|Dylan with Gov. O'Malley following marriage bill signing|
New Jersey-born and now Columbia resident Dylan Goldberg is a political junkie. He aspires to hold elected office and has his sights on being governor of Maryland some day. The straight, 21 year-old senior at the University of Maryland, College Park is also an outspoken advocate of marriage equality and is doing his best to see that the Civil Marriage Protection Act is upheld in next month’s referendum.
“Marylanders have the ability to make history in this country; we have the opportunity to come together as the first state in the union to give same-sex couples the same rights as their heterosexual counterparts,” Goldberg said. “I tell my family, friends and neighbors that I look forward to checking the box in favor of Question 6 on my ballot.”
He is often asked why he is supporting marriage equality. “It wasn't until the first time I was asked that question that I thought deeply about how my decision could impact others. It wasn't until the spring of 2012 when I was faced with fighting for equal rights for others, the same rights I am granted as a straight male,” he explained.
Late last year Dylan Goldberg was hired as an assistant in the Maryland General Assembly for the 2012 legislative session. “I had a front row seat to history. I met so many people, loving fathers, loving mothers and those who wanted to be able to love equally one day and heard their stories. I heard their pain and heard their hope for a better day. I stood with them at Lawyers Mall during the rallies, had their backs in the committee rooms during public hearings and sat with them in the balconies of the legislative chambers when HB 438 passed in the House then in the Senate a few days later.”
It was when the bill was passed, signed into law by Governor O'Malley and petitioned to referendum that Goldberg began to talk to friends and family to encourage them to stand with him and others to achieve marriage rights for same-sex couples.
Goldberg believes that his generation is in the majority on this issue and that this majority will grow. He had heard stories from his gay friends about their coming out, the discrimination, bullying, and family rejection they sometimes face.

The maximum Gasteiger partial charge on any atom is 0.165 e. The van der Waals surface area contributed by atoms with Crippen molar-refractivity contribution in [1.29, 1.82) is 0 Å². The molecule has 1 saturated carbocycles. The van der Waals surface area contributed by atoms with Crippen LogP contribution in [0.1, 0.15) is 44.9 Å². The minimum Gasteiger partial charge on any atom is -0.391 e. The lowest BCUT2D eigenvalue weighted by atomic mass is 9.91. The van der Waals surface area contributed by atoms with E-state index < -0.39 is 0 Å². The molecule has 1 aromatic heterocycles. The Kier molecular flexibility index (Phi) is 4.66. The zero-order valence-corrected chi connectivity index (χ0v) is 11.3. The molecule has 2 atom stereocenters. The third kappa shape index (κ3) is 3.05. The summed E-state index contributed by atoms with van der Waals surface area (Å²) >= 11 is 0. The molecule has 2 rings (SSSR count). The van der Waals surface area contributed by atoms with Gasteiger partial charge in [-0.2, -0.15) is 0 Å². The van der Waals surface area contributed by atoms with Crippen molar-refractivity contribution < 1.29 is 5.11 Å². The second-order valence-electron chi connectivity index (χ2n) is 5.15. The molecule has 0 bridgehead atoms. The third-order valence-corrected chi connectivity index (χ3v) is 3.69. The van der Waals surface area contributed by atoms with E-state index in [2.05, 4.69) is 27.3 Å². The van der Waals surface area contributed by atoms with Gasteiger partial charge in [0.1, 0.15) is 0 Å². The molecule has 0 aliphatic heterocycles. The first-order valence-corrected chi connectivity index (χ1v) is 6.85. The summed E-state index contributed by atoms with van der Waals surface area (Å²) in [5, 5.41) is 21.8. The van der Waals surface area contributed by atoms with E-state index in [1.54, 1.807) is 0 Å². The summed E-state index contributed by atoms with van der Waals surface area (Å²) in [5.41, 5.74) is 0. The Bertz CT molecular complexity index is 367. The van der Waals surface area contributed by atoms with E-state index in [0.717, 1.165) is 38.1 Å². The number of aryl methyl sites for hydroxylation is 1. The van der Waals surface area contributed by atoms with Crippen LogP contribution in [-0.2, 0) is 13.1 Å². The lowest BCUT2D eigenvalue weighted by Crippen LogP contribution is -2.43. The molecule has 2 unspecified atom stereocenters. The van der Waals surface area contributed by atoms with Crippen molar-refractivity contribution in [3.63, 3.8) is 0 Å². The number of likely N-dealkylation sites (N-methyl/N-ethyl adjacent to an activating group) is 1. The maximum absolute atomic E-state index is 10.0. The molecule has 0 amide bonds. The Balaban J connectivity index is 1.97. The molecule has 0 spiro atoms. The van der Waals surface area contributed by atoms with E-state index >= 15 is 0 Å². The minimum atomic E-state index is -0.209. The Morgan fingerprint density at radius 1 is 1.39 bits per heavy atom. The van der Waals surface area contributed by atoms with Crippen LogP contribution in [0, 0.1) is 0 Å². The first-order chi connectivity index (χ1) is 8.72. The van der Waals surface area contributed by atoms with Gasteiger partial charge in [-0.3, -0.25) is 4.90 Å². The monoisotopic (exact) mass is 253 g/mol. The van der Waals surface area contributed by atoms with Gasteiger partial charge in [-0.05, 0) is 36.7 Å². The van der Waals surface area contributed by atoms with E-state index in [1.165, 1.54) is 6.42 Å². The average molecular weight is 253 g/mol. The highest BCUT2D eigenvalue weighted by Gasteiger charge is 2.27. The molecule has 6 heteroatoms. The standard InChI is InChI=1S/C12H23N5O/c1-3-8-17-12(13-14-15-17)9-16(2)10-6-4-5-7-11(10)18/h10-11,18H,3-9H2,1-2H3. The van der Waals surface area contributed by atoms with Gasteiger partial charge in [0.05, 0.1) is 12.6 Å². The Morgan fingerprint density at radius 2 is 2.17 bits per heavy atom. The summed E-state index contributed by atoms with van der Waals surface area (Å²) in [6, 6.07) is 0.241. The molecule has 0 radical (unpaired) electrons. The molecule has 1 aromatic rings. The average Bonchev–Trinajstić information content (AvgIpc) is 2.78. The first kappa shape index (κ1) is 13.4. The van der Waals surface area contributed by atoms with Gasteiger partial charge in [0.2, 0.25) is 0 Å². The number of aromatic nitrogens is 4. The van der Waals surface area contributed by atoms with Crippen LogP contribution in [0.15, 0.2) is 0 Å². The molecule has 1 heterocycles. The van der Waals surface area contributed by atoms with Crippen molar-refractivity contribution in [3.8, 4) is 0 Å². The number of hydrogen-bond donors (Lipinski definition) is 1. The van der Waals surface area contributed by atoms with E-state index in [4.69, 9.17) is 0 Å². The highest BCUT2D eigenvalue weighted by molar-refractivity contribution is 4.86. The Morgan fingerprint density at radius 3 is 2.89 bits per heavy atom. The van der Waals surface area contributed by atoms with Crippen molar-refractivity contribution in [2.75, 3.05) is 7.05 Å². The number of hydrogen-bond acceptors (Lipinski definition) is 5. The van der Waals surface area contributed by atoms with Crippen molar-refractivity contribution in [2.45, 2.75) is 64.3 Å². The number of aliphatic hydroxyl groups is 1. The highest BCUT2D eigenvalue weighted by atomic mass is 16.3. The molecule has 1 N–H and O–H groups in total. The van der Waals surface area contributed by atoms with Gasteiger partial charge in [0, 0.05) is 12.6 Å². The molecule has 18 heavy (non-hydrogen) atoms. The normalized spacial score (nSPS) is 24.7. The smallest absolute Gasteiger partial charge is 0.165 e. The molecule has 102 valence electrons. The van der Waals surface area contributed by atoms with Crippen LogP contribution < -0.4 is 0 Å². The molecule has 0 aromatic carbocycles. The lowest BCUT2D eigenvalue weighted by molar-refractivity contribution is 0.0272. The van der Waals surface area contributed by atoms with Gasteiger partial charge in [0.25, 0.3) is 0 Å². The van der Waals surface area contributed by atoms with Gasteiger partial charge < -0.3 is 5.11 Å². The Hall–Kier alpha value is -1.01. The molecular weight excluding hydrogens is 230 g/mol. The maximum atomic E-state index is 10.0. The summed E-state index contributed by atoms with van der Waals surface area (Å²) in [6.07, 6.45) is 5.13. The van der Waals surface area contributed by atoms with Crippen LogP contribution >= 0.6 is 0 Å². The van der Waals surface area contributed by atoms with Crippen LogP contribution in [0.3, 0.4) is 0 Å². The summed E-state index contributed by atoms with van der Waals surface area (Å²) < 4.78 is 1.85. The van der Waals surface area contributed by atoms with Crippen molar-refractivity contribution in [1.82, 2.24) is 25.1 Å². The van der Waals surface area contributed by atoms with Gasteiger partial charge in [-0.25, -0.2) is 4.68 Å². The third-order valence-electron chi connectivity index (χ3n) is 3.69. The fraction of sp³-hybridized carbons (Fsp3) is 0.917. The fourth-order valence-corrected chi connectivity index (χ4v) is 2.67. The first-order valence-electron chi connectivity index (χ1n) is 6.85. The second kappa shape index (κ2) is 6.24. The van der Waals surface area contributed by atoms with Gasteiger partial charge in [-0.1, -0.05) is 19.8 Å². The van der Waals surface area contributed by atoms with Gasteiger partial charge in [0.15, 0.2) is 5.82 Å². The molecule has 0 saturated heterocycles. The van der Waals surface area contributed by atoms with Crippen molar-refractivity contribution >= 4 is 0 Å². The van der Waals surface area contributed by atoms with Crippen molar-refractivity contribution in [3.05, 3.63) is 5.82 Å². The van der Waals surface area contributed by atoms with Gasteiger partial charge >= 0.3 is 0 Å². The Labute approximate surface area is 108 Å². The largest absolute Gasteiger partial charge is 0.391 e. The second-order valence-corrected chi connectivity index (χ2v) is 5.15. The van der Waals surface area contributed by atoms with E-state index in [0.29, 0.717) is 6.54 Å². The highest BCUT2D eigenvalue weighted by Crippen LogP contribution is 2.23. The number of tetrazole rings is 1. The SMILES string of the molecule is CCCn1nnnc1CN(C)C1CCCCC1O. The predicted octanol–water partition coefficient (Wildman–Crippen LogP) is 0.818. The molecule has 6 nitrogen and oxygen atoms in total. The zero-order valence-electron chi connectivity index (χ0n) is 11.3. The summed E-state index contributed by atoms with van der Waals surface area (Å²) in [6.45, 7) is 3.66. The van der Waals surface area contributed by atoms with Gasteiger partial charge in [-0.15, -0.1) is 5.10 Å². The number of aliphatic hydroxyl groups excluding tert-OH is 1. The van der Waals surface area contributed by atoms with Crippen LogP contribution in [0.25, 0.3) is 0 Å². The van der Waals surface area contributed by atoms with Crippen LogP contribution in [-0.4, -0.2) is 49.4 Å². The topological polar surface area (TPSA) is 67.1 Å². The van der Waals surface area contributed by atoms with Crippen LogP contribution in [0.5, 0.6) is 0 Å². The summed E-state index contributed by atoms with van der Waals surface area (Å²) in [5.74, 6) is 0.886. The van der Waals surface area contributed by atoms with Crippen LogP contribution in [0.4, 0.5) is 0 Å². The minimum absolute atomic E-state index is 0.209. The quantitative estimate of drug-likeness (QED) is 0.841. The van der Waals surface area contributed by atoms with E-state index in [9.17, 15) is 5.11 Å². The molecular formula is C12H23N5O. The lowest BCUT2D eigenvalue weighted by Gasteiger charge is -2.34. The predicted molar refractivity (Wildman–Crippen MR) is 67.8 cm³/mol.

“While compelling, it’s not those stories that have helped me to ‘arrive at this decision’ like so many people are doing at this moment in history,” Goldberg points out. “I've never had to arrive; I've always been here. I’ve been raised in a household where my brother and I were loved by two parents who instilled in us respect for others no matter who they are, who they love, what they believe in, or how they live their lives. It’s those stories, however, that only fuel my motivation to make sure that my friends and those who are total strangers to me are afforded the same rights my parents have and that I will have with my girlfriend if we ever decide to get married one day.”
He sees the significance of the work of allies throughout history and the effort to achieve marriage equality as yet another step along the road to social justice. “For a young nation, we have come a long way. There was a time when women and male allies fought for women's suffrage, a time when African-Americans and white allies fought for civil rights, and equal rights were won. Once more, we must come together as straight allies and stand alongside our friends to ensure that equal rights are given to all.”
Dylan Goldberg is taking this fight right up to Election Day. He will continue to phone bank and canvas and talk to his friends and neighbors. On November 6 we will learn if his efforts on behalf of marriage equality in Maryland were successful. Either way, Dylan will have given it his all.